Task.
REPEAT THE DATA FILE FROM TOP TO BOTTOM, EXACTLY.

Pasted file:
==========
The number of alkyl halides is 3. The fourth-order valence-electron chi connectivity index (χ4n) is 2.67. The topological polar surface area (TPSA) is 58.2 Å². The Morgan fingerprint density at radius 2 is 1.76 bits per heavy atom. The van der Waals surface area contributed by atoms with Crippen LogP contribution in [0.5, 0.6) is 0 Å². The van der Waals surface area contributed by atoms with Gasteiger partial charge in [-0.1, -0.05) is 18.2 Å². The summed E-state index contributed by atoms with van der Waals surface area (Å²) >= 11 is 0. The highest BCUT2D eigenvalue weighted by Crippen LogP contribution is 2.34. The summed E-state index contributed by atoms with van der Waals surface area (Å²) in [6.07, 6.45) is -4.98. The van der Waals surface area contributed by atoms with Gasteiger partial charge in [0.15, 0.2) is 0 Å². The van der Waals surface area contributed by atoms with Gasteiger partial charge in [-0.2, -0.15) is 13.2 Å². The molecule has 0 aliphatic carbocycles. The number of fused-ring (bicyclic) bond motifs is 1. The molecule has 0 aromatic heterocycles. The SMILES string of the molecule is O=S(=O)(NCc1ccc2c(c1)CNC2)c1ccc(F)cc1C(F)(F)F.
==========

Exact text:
The number of alkyl halides is 3. The fourth-order valence-electron chi connectivity index (χ4n) is 2.67. The topological polar surface area (TPSA) is 58.2 Å². The Morgan fingerprint density at radius 2 is 1.76 bits per heavy atom. The van der Waals surface area contributed by atoms with Crippen LogP contribution in [0.5, 0.6) is 0 Å². The van der Waals surface area contributed by atoms with Gasteiger partial charge in [-0.1, -0.05) is 18.2 Å². The summed E-state index contributed by atoms with van der Waals surface area (Å²) >= 11 is 0. The highest BCUT2D eigenvalue weighted by Crippen LogP contribution is 2.34. The summed E-state index contributed by atoms with van der Waals surface area (Å²) in [6.07, 6.45) is -4.98. The van der Waals surface area contributed by atoms with Gasteiger partial charge in [0.15, 0.2) is 0 Å². The van der Waals surface area contributed by atoms with Gasteiger partial charge in [-0.2, -0.15) is 13.2 Å². The molecule has 0 aliphatic carbocycles. The number of fused-ring (bicyclic) bond motifs is 1. The molecule has 0 aromatic heterocycles. The SMILES string of the molecule is O=S(=O)(NCc1ccc2c(c1)CNC2)c1ccc(F)cc1C(F)(F)F.